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Intel Corporation Message Board

  • wallisweaver wallisweaver Nov 22, 2011 12:04 AM Flag

    More Bad Fabrication News for ARM/TSMC

    [EUV still isn't ready for prime time. This presents a significant problem for TSMC, where they need the technology for 20nm production. If it's not ready there will either be a significant delay in moving to 20nm or costs will be much higher due to the need for double patterning instead of EUV. Intel won't need EUV until it gets to 10nm fabrication.]

    [Instead of ARM's roadmap ending with 20nm fabrication, this could mean that it ends with 28n fabrication.]

    "Extreme-violet (EUV) lithography, the next big step in chip manufacturing, is still not ready for prime time. This would mean that global chip makers who plan to use EUV manufacturing technology may have to leverage more complicated, as well as expensive, strategies to extend the current lithography tools they are using, such as double patterning. Even worse, the EUV gap also threatens the fundamental economics of the semiconductor manufacturing supply chain.

    EUV was originally planned for production use as far back as 2005. It had been expected to be ready for 22nm chip manufacture, which Intel is initiating this year. However, Intel Corp. now plans to extend optical lithography through the 14nm node and switch to EUV as its mainstream production approach at the 10nm node, starting in the second half of 2015. Samsung plans to insert EUV into volume manufacturing as soon as 2013.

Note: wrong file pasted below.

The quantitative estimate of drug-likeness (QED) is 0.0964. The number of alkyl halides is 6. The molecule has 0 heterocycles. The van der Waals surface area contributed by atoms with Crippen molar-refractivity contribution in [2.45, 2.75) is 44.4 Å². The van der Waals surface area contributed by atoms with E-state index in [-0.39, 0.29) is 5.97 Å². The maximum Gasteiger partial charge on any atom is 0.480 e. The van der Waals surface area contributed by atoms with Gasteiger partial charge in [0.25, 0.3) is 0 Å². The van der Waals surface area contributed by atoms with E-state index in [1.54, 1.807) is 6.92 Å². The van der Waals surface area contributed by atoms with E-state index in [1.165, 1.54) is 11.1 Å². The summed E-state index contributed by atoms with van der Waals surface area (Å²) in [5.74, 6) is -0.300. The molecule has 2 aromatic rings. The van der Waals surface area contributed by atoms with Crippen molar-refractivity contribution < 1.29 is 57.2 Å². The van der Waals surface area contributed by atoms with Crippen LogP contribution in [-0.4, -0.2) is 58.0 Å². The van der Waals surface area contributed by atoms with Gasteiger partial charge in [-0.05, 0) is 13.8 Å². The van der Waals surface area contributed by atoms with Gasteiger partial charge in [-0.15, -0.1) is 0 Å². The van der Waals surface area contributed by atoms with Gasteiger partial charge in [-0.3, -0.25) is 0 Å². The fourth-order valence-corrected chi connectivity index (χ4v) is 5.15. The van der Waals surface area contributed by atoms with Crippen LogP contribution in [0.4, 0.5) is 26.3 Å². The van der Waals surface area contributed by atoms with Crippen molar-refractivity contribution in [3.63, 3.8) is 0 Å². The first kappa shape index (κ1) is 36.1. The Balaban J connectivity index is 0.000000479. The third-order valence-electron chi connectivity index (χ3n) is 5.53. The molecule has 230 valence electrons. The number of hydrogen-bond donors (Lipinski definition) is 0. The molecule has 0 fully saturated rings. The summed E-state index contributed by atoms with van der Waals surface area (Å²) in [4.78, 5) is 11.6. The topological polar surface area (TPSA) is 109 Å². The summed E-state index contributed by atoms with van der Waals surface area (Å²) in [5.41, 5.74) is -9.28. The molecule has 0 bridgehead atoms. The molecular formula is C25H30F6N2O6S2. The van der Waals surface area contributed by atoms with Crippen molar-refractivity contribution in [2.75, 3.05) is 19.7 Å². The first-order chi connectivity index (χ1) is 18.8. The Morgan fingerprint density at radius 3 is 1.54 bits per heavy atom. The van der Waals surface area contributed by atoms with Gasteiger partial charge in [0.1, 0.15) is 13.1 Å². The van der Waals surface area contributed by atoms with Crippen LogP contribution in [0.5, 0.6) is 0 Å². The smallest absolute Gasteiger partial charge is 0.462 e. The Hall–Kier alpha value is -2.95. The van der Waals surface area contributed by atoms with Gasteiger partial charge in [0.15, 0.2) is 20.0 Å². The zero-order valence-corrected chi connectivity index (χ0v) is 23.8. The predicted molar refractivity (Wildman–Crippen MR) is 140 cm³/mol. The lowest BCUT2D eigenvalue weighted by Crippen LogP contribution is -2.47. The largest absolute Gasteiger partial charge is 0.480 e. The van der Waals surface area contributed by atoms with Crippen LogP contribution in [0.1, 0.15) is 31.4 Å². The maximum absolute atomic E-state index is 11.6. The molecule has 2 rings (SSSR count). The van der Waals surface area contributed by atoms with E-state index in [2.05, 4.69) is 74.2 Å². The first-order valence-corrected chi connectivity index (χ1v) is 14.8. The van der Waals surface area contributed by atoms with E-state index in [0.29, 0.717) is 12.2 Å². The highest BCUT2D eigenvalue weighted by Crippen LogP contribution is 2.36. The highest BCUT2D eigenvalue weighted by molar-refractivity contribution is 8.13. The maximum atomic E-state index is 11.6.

Chip makers need EUV to be ready well in advance of when they plan to use it in volume manufacturing so they can establish chip design rules and tweak their manufacturing processes. There are still challenges for EUV, including the development of better photomask inspection and repair tools and more-sensitive photoresists.

    By far, the biggest hurdle to rolling out EUV in volume production is wafer throughput on EUV tools, a metric that remains far lower than what is needed to make EUV-based manufacturing viable. The gating factor on throughput has been the lack of a EUV light source that can deliver the necessary power and reliability.

    "I think it's pretty clear that the EUV source is not going to be ready at the required power and reliability in the next couple of years," said Franklin Kalk, chief technology officer at Toppan Photomask. "With the first production tool delivery now scheduled for late 2012, and production integration following that, people who want to ramp EUV in 2013 are not going to be able to.""

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